The Meaning of Female Passivity in Traditional Malay Literature

  •  Rahimah Hamdan    
  •  Shaiful Md.Radzi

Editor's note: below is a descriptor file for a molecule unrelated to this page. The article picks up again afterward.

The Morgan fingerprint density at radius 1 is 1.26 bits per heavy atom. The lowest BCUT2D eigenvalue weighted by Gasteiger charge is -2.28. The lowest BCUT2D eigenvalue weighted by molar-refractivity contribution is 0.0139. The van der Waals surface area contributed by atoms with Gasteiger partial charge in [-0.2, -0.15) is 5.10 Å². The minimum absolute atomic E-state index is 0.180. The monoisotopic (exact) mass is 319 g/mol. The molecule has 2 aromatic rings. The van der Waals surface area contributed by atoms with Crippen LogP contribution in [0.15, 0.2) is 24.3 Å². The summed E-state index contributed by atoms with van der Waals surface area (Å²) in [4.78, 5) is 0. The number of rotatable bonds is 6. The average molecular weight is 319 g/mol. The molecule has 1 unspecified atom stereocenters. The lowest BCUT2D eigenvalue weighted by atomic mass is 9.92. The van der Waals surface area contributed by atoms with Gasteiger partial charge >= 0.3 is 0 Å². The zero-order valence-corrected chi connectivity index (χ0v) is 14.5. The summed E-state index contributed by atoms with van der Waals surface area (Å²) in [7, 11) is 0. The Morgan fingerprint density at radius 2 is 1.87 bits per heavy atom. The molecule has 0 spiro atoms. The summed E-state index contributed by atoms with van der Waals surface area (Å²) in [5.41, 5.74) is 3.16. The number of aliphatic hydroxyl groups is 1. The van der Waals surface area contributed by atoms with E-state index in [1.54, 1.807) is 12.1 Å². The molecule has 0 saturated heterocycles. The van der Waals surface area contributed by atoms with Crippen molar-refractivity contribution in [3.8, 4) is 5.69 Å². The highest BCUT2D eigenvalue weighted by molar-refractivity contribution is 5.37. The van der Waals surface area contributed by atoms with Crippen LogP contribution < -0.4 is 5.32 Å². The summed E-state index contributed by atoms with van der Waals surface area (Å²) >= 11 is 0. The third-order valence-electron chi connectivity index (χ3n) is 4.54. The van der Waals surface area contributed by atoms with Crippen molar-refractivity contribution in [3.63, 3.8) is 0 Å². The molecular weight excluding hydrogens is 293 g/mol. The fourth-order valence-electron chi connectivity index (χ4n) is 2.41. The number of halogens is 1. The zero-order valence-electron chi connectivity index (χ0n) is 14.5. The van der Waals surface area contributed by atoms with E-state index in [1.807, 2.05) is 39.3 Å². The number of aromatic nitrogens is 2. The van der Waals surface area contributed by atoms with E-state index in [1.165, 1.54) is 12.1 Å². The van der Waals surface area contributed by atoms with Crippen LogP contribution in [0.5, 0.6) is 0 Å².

In traditional Malay literature, women were often portrayed as individuals who were mentally, physically and spiritually weak. They were incapable of surviving on their own and could only hope to receive help and assistance from the main characters comprising men. In addition, the female characters in the genres of traditional Malay literature were 'silenced' by their authors when faced with certain situations without being given the opportunity to come forward to defend themselves let alone their rights. Their ‘silence’ was also related to their passivity in dealing with life. Thus, this paper will identify the female characters in several selected genres and analyse their level of passivity according to Bardwick’s psychological perspective. The results of this study show that the 'silence' of traditional women marked their ingenuity in handling pressure from the Malay patriarchal society. The 'passivity' of this group was also meant to be a form of indirect aggression over their inability to establish their rights openly in society. This paper shows that the 'silence' of the women in traditional Malay literature does not mean they gave in willingly to every act committed against them, but it was also a ‘subtle’ resistance to the suppression by the patriarchal system as practised in the Malay community.

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